Published November 2014 by Headline
One decision. One family’s future in ruins.
When Jake Buckman decides to let Ryan, his sixteen-year-old son practice driving home along a deserted street, he has no idea of the deadly consequences.
But in the darkness of night, a runner comes from nowhere and the hit is fatal.
Now Jake and Ryan have two options: admit Ryan’s responsibility … or drive home as though nothing happened. What follows is not a clear-cut hit and run, but a split-second decision by a father who will do anything to protect his son.
How much should a parent sacrifice for their child?
And could any family survive the burden of such a terrible secret?
This is a very average story about a perfect family, that makes a terrible mistake and has to live with the consequences. Jake Buckman lets his son drive his car and this leads to an accident and a dead girl. Thrown into this mix is the rather dubious moral decision to just leave the scene, taken by Jake and then to lie and cover up. There is also a bit of blackmail and Jake discovering his perfect family isn’t so perfect.
At the heart of the novel is the moral dilemma. What would you do if you were in Jake and Ryan’s situation? A road traffic accident with a victim lying dead in the road. Would you leave someone dead? Would you stop and get help? Would you do the right thing?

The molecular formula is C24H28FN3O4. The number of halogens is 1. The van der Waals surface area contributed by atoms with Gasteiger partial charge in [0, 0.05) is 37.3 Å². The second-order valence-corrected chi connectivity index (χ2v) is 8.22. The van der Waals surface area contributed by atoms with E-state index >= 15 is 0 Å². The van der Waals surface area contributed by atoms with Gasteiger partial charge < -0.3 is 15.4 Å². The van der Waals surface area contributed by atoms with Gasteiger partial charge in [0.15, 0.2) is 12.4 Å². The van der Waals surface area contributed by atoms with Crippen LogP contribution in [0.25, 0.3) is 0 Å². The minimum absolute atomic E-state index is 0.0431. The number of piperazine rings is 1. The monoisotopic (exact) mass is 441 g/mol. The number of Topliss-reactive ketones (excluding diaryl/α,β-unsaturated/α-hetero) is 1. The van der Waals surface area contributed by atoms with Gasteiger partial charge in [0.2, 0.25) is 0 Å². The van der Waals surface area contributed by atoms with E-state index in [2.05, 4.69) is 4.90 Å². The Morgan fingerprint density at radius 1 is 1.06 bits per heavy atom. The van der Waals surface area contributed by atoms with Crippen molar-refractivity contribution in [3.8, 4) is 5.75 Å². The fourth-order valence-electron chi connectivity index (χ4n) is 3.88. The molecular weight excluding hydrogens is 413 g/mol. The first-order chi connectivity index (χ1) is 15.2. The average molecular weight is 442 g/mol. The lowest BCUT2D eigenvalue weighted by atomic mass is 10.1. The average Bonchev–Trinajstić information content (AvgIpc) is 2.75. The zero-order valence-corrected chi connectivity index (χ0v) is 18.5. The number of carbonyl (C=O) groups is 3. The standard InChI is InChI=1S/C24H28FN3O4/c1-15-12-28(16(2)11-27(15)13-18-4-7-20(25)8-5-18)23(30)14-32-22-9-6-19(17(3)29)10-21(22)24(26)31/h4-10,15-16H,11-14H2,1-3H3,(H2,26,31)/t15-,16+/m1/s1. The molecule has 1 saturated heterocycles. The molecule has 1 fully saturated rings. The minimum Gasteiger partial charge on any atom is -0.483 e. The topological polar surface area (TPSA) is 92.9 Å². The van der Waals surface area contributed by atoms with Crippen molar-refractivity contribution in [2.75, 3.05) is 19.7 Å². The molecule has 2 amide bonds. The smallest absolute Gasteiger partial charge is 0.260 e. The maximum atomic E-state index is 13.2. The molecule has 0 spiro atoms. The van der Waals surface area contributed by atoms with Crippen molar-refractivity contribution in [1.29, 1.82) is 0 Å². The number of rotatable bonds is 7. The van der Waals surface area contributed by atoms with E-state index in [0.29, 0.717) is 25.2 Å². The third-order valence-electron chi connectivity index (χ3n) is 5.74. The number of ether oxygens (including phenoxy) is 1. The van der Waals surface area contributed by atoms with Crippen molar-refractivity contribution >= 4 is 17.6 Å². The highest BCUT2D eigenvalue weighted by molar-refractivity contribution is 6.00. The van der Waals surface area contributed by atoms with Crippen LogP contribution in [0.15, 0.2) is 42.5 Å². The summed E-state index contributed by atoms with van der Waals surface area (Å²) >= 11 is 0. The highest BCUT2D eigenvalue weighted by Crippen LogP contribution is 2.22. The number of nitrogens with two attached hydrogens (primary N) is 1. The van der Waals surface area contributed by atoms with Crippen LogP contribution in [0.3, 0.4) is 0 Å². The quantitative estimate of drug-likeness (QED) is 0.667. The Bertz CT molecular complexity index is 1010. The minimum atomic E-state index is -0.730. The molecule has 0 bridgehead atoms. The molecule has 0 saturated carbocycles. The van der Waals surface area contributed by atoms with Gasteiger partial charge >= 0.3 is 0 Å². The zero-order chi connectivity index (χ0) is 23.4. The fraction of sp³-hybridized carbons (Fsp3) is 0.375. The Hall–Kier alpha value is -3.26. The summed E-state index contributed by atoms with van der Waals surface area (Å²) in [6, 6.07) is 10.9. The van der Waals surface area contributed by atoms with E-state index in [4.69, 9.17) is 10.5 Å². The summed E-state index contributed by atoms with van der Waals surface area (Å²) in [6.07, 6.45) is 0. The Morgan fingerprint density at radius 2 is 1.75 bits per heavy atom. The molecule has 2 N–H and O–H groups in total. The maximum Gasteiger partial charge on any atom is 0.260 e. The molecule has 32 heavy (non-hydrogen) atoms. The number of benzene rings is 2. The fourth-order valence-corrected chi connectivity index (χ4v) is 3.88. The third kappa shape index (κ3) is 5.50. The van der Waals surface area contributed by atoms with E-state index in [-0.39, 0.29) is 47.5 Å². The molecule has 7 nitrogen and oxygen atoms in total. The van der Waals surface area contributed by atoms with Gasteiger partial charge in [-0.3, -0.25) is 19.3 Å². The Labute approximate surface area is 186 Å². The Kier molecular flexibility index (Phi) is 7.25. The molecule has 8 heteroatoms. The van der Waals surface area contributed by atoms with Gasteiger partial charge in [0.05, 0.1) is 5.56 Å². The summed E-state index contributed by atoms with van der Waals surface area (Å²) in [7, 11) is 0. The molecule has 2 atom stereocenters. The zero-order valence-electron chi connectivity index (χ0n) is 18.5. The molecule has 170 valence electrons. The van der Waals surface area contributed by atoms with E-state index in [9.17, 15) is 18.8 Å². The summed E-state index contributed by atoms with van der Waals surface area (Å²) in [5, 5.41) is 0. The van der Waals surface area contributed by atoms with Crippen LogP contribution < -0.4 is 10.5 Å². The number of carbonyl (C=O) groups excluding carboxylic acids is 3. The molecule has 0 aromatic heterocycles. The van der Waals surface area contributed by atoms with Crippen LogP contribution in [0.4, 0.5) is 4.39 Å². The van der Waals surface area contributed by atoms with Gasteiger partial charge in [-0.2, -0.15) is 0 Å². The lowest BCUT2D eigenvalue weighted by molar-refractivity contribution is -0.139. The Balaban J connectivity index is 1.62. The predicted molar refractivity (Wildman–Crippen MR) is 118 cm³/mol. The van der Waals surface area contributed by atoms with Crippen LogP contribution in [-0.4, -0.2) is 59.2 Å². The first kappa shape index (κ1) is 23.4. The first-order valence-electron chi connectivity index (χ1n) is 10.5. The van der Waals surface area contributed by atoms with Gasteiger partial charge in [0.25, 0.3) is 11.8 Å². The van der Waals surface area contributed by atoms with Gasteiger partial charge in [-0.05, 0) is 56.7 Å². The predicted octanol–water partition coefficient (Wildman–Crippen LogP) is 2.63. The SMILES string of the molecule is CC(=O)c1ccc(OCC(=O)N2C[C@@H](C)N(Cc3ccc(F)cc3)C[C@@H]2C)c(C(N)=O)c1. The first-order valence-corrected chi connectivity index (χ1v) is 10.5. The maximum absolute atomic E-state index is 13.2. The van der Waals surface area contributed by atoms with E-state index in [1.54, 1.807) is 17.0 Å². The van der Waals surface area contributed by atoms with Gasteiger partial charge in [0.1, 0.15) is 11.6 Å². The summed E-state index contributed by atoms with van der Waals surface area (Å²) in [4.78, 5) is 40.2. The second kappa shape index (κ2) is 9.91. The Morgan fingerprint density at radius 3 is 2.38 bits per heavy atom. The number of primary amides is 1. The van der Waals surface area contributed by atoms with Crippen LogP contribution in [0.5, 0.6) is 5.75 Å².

I had multiple issues, when reading this. Firstly none of the characters were likeable or that interesting. Jake overly analysed everything and then behaved like he was hard done by, when he wasn’t getting away with it. Jake and his wife Pam treated their sixteen year old son like he was a small child. He is old enough to drive after all, yet he is followed around by his parents like he is under ten. I couldn’t believe in the relationship and the way they were happily letting him get away with murder, so he could go to university. The son, Ryan, was rather one dimensional and reverted to small child behaviour, as the guilt settled in. It was pretty obvious he would not cope with multiple lies. I lost all sympathy for him. And Pam, the mother, why was she forever checking up on everyone and moaning at them? She was just so controlling.
This was a little too ‘perfect American family has a little setback’. As a thriller, it is pretty weak and the characters just seemed a little one dimensional for me. We saw progression in the relationship between Jake and Ryan, but I could not believe in them. This is a book I am glad to put down.
Thanks to Bookbridgr and the publishers for my review copy.